Bruce Abedon, director of scientific affairs at NutraGenesis LLC (Brattleboro, VT), agrees that the focus of andropause treatment shouldn’t be just sexual enhancement. To that purpose, his company developed ZTEN, a proprietary formulation composed of two multipatented ingredients-extracts of the herbs ashwagandha (Withania somnifera), sold under the trade name Sensoril, and Cissus quadrangularis.

“Sensoril has adaptogenic properties-meaning it helps bring about balance in the body, provides resistance to various stressors, and helps balance hormone levels,” he explains. Abedon says that Sensoril has been studied in eight randomized, double-blind, placebo-controlled clinical trials, which have found significant improvements in stress, concentration, memory, sleep quality, and energy. Moreover, Sensoril has been shown to reduce cortisol and improve DHEA levels. Significant improvements have also been seen in cardiovascular health in men, Abedon says.

The Cissus quadrangularis extract was included in the ZTEN formulation for its weight management and metabolic wellness properties, which have been proven in two clinical trials so far, Abedon says. “As men get older, they often gain weight around the abdomen, which increases the risk for cardiovascular disease, so reduction in waist size is particularly important for older people,” he says. “Also, they tend to have increased issues with blood sugar management. The Cissus extract helps support this area as well.”

 

Sexual-Enhancement Supplements: Hype or Help?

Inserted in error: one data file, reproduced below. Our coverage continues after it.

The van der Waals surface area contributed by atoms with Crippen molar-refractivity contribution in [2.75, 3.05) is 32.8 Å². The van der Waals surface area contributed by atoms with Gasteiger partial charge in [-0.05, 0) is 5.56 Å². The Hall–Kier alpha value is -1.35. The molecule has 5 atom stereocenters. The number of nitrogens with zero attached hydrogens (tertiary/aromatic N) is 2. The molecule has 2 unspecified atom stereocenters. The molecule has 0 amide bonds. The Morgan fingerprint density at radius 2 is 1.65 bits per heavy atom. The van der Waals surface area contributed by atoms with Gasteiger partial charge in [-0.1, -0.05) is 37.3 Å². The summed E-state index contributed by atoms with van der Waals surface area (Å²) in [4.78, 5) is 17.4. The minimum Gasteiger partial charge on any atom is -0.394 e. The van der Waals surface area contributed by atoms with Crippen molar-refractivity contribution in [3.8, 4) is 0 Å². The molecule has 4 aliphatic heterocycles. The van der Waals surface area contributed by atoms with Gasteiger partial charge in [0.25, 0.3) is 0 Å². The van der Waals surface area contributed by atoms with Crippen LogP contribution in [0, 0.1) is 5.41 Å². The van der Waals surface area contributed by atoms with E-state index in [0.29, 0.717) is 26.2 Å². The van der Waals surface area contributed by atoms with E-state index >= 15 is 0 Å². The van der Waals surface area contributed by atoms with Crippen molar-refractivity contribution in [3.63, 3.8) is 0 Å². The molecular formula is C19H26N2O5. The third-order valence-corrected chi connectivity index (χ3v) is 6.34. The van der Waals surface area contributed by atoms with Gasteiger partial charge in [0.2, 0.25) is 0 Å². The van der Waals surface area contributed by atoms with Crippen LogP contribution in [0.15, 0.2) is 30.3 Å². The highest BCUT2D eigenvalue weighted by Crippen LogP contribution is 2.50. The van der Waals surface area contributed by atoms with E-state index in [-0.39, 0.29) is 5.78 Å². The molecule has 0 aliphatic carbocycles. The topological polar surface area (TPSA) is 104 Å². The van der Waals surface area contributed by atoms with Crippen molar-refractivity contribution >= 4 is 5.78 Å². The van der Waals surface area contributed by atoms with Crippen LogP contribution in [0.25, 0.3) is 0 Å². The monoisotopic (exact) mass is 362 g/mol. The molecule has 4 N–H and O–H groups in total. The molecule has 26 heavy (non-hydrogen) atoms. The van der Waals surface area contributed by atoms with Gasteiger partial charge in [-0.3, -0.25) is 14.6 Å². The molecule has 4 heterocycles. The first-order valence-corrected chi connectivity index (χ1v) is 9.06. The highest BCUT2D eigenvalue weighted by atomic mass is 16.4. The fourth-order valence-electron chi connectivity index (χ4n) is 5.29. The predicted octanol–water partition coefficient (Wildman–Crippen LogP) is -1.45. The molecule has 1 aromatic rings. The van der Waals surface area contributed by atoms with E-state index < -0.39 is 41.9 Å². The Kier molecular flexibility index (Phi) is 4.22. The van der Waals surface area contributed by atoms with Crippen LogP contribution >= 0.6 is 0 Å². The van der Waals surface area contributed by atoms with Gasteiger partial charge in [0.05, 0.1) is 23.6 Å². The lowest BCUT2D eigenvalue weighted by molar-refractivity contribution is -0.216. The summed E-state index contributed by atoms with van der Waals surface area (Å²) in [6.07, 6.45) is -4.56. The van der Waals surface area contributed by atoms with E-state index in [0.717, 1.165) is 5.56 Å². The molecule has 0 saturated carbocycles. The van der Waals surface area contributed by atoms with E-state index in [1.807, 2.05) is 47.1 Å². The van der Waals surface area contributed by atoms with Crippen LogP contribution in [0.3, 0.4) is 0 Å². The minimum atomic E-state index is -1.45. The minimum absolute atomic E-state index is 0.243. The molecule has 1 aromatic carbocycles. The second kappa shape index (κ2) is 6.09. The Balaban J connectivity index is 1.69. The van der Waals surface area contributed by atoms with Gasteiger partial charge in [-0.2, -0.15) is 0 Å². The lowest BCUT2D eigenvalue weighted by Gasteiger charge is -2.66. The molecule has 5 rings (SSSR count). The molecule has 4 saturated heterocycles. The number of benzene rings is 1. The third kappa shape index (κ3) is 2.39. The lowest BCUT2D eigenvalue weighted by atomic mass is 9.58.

So, then, what about those sexual-enhancement supplements? Do they have a role in andropause?

“In all honesty, I am not a big fan of sexual-enhancement herbs like tongkat ali and horny goatweed,” Foreman says. “The issue of erectile dysfunction is not normally testosterone-related. If you talk to experts in that area, they will tell you that it is more related to the cardiovascular system, or between the ears, meaning there is some anxiety or stressor that keeps the man from performing. Rarely does it link back to hormone levels.”

Mark Blumenthal, executive director of the American Botanical Council (Austin, TX), is also not impressed with supplements claiming to increase sexual performance and testosterone levels. Take, for instance, horny goat weed (Epimedium grandiflorum). “I think the name pulls the demand for horny goat weed more than the science supports it,” Blumenthal says. Maca powder, frequently marketed for its effects on sexual performance and sex hormones, is another herb with equivocal science behind the claims, he says. If testosterone is indeed low, “most of the men that I know, frankly, are using some type of testosterone application. It’s very challenging to identify herbs that actually have proven, reliable ability to increase testosterone,” he says.